Keeping an open, diverse mind in Malaysia

Keeping an open, diverse mind in Malaysia
Opening up minds: Buku Jalanan encourages the reading of every and any type of material, but priority is given to books that can generate intellectual discourse through analysis and group discussions.
PHOTO: The Star/ANN

READING alfresco with Buku Jalanan in Taman Tasik Titiwangsa is something that student Arni A. looks forward to every fortnight.

"They even had readings and discussions of books by our National Laureates including Keris Mas, Shahnon Ahmad and Usman Awang.

"There are magazines too, but it's all mainly literary and people just come here to read," says the 20-year-old.

Arni was shocked when the free book library movement was red-flagged as subversive by the National Civics Bureau (BTN) recently.

"Yes, most of the books at Buku Jalanan are thought-provoking, but I have not come across any that are overtly revolutionary or radical or extreme," she shares.

In a series of leaked slides, BTN had reportedly accused Buku Jalanan of being one of the "master­minds" of an anti-establishment movement influencing youths on how to vote in the 14th general election.

This allegation has made Arni wary of being called for the controversial BTN course.

"I've already heard so many stories about its political propaganda and was hoping that I will not have to attend it. Just think, if they find reading anti-establishment, I really don't want to know what they consider acceptable," says Arni.

First held in 2011 in Shah Alam, Buku Jalanan is growing popular nationwide, especially among tertiary students.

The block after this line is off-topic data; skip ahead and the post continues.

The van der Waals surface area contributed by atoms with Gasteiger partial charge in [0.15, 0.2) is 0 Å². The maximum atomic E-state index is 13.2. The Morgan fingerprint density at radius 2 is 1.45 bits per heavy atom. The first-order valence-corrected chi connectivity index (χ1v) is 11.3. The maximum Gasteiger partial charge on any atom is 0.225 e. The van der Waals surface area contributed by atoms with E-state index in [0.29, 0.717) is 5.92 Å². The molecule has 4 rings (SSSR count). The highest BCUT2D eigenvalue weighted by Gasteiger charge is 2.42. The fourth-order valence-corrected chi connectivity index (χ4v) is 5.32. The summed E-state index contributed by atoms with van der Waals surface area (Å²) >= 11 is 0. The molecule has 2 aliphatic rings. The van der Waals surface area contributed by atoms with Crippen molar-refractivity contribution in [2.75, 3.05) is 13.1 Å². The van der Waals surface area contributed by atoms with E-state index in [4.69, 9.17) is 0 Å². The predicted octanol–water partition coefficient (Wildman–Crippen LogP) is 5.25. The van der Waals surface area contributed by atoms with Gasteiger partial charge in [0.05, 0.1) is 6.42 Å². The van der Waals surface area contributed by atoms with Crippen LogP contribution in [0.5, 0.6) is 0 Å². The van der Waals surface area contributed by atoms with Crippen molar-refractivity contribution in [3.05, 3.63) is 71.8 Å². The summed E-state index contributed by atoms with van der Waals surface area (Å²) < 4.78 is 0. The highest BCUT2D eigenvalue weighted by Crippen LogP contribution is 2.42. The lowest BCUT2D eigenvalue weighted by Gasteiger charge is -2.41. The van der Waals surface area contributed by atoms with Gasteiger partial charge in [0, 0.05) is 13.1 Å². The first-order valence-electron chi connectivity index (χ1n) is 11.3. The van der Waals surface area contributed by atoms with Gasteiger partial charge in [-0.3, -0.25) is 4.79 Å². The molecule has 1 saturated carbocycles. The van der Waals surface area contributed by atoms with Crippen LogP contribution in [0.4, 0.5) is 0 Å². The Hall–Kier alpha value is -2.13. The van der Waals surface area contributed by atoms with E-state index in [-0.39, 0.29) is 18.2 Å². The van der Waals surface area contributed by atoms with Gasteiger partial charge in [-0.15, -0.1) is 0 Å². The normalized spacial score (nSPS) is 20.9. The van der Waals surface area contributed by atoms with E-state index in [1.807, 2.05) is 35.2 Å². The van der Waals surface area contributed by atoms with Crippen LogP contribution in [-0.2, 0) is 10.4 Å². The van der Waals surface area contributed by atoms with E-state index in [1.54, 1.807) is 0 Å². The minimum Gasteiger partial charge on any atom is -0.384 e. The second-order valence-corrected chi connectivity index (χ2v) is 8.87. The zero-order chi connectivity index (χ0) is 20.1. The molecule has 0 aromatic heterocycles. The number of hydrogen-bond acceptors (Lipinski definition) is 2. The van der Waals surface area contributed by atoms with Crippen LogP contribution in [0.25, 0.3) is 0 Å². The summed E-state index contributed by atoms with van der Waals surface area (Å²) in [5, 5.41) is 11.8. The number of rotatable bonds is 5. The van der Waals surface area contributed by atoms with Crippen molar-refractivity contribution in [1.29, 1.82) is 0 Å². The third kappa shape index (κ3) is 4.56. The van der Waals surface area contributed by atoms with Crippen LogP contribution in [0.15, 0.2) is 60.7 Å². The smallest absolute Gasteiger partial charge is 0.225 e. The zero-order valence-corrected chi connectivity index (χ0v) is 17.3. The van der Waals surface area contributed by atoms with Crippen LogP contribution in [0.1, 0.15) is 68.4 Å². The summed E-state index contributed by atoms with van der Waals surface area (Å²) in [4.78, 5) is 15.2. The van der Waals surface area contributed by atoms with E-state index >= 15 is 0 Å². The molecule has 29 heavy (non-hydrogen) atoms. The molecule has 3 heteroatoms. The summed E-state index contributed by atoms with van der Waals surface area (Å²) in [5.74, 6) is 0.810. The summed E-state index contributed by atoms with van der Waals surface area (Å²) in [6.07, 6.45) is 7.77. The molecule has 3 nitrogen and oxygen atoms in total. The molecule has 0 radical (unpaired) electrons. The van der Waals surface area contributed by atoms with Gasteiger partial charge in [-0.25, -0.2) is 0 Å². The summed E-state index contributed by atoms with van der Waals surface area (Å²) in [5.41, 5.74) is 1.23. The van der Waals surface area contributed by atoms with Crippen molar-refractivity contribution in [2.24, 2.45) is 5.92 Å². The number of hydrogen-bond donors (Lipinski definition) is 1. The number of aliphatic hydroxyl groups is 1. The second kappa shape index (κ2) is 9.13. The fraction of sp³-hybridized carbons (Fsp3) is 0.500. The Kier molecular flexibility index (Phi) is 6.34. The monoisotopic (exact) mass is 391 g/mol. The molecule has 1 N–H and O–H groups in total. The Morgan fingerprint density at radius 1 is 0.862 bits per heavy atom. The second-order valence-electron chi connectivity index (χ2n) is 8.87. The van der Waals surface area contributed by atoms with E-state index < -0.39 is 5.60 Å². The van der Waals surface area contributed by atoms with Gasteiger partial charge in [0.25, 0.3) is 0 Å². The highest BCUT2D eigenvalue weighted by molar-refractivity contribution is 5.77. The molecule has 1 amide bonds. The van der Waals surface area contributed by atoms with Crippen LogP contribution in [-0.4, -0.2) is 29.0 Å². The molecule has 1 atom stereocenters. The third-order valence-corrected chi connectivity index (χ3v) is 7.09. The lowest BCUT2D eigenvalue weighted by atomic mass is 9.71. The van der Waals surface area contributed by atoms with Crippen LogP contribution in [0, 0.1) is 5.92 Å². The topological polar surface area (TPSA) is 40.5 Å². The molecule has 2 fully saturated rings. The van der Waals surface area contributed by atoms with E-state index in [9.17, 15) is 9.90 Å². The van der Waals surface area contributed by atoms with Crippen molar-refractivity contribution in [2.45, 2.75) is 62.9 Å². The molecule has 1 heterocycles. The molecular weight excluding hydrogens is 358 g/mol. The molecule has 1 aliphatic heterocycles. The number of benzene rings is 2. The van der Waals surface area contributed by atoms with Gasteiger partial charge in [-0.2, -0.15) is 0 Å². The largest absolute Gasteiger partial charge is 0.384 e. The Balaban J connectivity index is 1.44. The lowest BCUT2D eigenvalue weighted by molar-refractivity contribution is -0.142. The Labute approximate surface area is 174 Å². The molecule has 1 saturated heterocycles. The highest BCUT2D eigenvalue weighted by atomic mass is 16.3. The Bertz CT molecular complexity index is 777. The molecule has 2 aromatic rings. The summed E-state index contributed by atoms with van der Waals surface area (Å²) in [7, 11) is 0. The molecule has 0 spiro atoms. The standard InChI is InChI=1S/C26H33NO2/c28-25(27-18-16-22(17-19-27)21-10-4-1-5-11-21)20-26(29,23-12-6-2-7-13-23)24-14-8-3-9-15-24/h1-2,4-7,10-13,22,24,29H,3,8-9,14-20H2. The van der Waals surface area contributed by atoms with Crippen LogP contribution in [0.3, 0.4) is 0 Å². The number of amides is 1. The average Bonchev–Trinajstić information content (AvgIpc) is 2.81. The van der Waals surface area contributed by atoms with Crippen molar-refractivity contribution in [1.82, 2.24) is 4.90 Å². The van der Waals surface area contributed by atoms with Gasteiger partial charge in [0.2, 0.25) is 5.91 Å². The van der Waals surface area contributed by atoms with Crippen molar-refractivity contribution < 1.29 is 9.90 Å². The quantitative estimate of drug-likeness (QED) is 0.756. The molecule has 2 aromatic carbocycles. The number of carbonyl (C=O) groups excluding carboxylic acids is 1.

As it states on its Facebook page, the open-air reading activity is aimed at cultivating a reading culture in the country by "bringing books down from exclusive shelves and out to public spaces for all".

According to Buku Jalanan ­co-coordinator Zikri Rahman, although they encourage the reading of every and any type of ­material, ­priority is given to books that can generate intellectual discourse through analysis and group discussions.

"In that sense, you can say that Buku Jalanan is political, but it is not partisan to any political parties," says Arni, adding that she feels that she understands more about Malaysian society and its workings after joining the free library.

"I now feel ready to become a voter when I turn 21 next year, but isn't that good for the country? Now at least I know how to get the information I need to make the right decision at the polls. It is also up to the candidates in the next elections to prove that they deserve my vote," she says.

Alternative voices are only good for the growth and development of the country, agrees Faisal Mustaffa, managing director of local indie book publisher Merpati Jingga.

Faisal is another one of the ­movers and shakers in the local indie arts and literature scene to be branded by BTN as "enemy of the state".

First exposed by a local English daily which reported that BTN had highlighted in its course the Malay subculture deemed as a threat to the Malay community, from publishing house Studio Anai-Anai to Sinaganaga of Sindiket Sol-Jah, Amir Muhammad of Buku Fixi, Aloy Paradoks of Selut Press and Sang Freud Press, Aisa Linglung of Lejen Press and Mutalib Othman of Dubook Press.

With BTN getting rapped as an alleged racist and indoctrination mechanism by its critics, the leaked slides looked suspiciously like an attempt to stifle freedom of expression and freedom of thought.

The authorities should have nothing to be scared of with alternative voices, says Faisal.

By definition, "indie" means independent from the mainstream movement but it does not mean that it is anti or against the establishment.

"The indie or alternative voices can open the minds of individuals and stimulate their intellectual thinking.